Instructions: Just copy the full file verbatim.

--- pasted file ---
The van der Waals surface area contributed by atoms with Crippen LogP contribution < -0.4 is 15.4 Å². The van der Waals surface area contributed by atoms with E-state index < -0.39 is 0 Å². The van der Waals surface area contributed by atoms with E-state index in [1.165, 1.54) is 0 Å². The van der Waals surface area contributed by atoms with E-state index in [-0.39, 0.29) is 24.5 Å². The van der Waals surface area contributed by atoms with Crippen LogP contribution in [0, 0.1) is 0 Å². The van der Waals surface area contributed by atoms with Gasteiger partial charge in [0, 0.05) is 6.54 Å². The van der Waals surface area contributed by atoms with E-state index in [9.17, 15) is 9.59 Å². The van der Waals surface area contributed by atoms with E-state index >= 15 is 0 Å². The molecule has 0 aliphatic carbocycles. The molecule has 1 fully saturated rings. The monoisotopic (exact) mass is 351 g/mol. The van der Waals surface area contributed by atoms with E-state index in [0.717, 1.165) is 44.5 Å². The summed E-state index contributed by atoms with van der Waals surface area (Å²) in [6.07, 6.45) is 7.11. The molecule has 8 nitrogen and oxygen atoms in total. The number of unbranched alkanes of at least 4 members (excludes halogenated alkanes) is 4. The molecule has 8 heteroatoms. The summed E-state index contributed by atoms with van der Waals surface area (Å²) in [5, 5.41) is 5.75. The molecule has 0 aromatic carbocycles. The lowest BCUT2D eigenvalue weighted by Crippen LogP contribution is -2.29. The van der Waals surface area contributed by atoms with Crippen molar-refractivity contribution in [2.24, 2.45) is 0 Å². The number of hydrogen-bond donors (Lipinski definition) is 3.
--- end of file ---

The van der Waals surface area contributed by atoms with Crippen LogP contribution < -0.4 is 15.4 Å². The van der Waals surface area contributed by atoms with E-state index < -0.39 is 0 Å². The van der Waals surface area contributed by atoms with E-state index in [1.165, 1.54) is 0 Å². The van der Waals surface area contributed by atoms with E-state index in [-0.39, 0.29) is 24.5 Å². The van der Waals surface area contributed by atoms with Crippen LogP contribution in [0, 0.1) is 0 Å². The van der Waals surface area contributed by atoms with Gasteiger partial charge in [0, 0.05) is 6.54 Å². The van der Waals surface area contributed by atoms with E-state index in [9.17, 15) is 9.59 Å². The van der Waals surface area contributed by atoms with E-state index >= 15 is 0 Å². The molecule has 0 aliphatic carbocycles. The molecule has 1 fully saturated rings. The monoisotopic (exact) mass is 351 g/mol. The van der Waals surface area contributed by atoms with E-state index in [0.717, 1.165) is 44.5 Å². The summed E-state index contributed by atoms with van der Waals surface area (Å²) in [6.07, 6.45) is 7.11. The molecule has 8 nitrogen and oxygen atoms in total. The number of unbranched alkanes of at least 4 members (excludes halogenated alkanes) is 4. The molecule has 8 heteroatoms. The summed E-state index contributed by atoms with van der Waals surface area (Å²) in [5, 5.41) is 5.75. The molecule has 0 aromatic carbocycles. The lowest BCUT2D eigenvalue weighted by Crippen LogP contribution is -2.29. The van der Waals surface area contributed by atoms with Crippen molar-refractivity contribution in [2.24, 2.45) is 0 Å². The number of hydrogen-bond donors (Lipinski definition) is 3.